Answering questions from the periodical Pacte in 1987, Archbishop Marcel Lefebvre stated his views about the interreligious meeting called for by John Paul II in Assisi on October 27, 1986:
Monseigneur, your latest public statement is a violent protest against the prayer meeting in Assisi.... Don’t you get the impression that you are confusing the ecumenism of Pope Wojtyla with the distorted ideology of interreligious dialogue—so much in vogue in recent years—that denies the historical uniqueness of Christian salvation?
I see only one type of ecumenism, the type promoted by the Council, which underscores respect for and collaboration with false religions, which are placed on the same footing. This is a new concept, in contradiction with Tradition, which has been imposed in this way. In place of the “missionary” Church appears the new “ecumenical” Church.
The meeting in Assisi canonizes this new Church, and that is an immense scandal. On the other hand, this initiative has a significant precedent: almost a century ago, in 1894, in Chicago, a spectacular congress of world religions was held in which some American Catholic bishops participated. If you compare their speeches then with what the Pope said to the cardinals last December about the “spirit of Assisi,” you find impressive analogies.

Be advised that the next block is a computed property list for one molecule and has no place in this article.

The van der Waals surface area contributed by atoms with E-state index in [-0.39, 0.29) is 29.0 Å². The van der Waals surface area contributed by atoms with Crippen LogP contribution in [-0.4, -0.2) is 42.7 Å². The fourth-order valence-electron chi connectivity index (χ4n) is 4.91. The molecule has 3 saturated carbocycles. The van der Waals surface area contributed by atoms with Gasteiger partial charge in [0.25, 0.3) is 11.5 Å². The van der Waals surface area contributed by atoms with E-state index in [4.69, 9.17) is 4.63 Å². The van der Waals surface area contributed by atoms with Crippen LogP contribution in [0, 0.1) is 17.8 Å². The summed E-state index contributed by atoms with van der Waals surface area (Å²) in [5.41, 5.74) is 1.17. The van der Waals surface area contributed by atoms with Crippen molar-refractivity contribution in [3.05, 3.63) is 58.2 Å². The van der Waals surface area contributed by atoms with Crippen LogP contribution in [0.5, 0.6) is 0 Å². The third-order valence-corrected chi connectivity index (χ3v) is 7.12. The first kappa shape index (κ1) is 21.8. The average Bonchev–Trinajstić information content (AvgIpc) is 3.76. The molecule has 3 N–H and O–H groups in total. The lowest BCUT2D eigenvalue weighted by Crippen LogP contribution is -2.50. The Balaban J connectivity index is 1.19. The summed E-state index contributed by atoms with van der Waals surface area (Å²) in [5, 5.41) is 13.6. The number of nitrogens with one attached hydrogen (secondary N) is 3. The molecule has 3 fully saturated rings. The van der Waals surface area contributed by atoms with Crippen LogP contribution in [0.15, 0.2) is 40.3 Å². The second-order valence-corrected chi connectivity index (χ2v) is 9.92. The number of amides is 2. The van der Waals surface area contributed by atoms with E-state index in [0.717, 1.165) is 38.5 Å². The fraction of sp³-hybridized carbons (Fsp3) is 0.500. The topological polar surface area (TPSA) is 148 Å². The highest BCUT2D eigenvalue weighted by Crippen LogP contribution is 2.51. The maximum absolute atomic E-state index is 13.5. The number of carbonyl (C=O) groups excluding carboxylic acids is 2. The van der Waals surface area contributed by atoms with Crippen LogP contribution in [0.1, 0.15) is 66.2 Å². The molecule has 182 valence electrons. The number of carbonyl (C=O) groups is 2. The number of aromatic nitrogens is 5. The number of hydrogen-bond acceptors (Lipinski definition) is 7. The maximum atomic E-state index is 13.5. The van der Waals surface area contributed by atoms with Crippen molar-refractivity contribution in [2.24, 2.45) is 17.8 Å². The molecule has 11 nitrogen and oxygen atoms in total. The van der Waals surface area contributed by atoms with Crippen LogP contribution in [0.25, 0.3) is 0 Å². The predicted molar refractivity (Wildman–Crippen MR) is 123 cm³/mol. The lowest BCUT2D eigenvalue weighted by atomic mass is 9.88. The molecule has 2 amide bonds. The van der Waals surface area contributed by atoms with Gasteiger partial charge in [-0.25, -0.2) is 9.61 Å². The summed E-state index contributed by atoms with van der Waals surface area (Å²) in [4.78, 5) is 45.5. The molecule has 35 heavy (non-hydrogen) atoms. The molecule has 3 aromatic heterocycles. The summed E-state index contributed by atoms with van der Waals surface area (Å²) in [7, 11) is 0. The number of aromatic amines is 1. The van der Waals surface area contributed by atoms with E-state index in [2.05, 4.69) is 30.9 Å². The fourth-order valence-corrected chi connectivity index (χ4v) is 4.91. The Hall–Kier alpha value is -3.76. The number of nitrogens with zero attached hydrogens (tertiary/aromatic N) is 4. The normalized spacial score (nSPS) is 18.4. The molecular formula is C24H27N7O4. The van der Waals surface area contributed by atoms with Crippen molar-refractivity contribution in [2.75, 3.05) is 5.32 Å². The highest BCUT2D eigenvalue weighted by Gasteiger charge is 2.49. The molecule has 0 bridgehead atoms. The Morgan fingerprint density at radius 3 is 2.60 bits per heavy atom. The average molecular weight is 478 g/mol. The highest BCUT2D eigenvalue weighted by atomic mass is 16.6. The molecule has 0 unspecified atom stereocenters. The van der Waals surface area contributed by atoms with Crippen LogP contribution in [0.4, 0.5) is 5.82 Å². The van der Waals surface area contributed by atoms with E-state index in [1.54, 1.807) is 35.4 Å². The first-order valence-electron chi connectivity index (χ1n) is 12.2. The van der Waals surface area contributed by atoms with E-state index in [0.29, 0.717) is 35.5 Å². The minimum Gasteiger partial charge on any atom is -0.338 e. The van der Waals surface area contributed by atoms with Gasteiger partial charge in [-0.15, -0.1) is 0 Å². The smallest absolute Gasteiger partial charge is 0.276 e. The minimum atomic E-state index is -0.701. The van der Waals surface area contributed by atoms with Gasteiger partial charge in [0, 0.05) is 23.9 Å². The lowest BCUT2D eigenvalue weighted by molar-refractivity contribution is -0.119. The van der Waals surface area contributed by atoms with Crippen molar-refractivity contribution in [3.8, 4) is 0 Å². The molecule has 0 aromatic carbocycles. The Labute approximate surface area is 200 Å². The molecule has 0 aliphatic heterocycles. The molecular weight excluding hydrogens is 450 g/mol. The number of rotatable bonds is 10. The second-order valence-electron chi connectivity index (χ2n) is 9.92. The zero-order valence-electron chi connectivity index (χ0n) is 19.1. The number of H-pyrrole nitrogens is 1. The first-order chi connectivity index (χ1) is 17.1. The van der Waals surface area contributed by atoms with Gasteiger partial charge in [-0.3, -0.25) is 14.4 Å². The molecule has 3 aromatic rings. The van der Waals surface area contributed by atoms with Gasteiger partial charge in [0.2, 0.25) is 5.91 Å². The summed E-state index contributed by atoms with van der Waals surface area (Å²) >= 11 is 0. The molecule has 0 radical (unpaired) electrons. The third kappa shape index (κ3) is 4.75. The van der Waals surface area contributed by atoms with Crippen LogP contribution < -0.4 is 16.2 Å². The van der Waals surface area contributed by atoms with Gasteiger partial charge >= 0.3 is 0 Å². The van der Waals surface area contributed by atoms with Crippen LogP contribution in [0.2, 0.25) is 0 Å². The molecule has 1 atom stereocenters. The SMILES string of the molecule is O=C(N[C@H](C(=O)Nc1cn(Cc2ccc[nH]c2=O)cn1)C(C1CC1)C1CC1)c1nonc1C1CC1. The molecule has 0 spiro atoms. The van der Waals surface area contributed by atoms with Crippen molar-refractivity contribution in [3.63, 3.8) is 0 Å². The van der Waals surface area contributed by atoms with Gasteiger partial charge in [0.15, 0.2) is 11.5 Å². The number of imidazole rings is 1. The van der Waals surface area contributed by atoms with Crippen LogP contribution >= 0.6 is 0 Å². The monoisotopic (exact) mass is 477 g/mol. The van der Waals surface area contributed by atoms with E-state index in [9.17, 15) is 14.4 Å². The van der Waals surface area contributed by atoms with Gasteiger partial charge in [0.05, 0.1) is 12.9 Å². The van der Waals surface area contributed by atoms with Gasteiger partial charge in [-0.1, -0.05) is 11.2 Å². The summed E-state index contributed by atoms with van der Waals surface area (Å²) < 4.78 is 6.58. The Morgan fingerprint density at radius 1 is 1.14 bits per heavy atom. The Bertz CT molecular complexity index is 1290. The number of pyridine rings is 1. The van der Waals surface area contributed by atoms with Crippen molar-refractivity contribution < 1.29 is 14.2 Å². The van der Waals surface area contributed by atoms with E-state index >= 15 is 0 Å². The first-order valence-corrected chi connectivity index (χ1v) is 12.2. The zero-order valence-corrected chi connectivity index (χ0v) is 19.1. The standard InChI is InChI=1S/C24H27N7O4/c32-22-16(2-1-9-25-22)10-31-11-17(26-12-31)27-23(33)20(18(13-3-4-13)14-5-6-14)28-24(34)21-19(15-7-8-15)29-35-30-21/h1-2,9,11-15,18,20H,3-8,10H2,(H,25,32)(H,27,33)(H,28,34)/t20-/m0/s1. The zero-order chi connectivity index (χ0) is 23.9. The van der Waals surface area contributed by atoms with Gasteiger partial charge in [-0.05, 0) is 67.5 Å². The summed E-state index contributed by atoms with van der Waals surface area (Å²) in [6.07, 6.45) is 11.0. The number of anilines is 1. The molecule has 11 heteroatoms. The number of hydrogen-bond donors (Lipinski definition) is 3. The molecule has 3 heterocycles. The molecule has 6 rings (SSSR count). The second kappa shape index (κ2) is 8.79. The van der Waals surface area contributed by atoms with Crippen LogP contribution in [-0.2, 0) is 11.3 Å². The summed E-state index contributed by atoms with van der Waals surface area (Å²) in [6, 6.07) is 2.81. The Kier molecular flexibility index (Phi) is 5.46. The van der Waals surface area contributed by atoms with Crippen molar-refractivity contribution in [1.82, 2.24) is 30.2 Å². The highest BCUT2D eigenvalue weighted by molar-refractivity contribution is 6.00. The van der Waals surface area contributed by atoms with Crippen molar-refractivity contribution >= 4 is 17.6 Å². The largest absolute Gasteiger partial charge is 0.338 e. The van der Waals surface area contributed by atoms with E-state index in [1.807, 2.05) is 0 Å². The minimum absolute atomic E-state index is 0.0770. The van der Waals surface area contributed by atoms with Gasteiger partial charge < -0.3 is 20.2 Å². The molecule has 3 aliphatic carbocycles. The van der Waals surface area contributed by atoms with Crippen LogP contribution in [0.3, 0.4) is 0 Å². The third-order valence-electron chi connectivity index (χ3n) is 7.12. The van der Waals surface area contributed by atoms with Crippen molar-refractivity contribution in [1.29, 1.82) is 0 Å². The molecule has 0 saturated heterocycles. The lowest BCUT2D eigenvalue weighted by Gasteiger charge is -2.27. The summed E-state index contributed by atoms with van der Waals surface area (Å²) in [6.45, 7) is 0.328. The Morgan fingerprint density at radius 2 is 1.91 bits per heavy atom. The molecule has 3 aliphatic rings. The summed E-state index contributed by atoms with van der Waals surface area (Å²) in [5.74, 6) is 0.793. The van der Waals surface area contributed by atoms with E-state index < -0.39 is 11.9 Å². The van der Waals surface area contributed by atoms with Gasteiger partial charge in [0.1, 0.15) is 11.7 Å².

But a century ago Pope Leo XIII unconditionally condemned the participation of the bishops of the United States in the Chicago Congress. No, this is a scandal, a public blasphemy: think of the Catholic missionaries in Africa who saw on television the representatives of the animist religions praying in Assisi at the Pope’s invitation.... In what spirit will they be able to continue their arduous work of evangelization among the populations who follow those pagan rituals? If salvation is possible even without conversion to Christ in the Church, and while continuing to adore one’s own false gods, what sense does mission work make? All religions, after all, are equal and good....
If this pope had lived at the time of the Roman persecutions in the early centuries, maybe Christianity would have found a respectable place in the Pantheon of religions.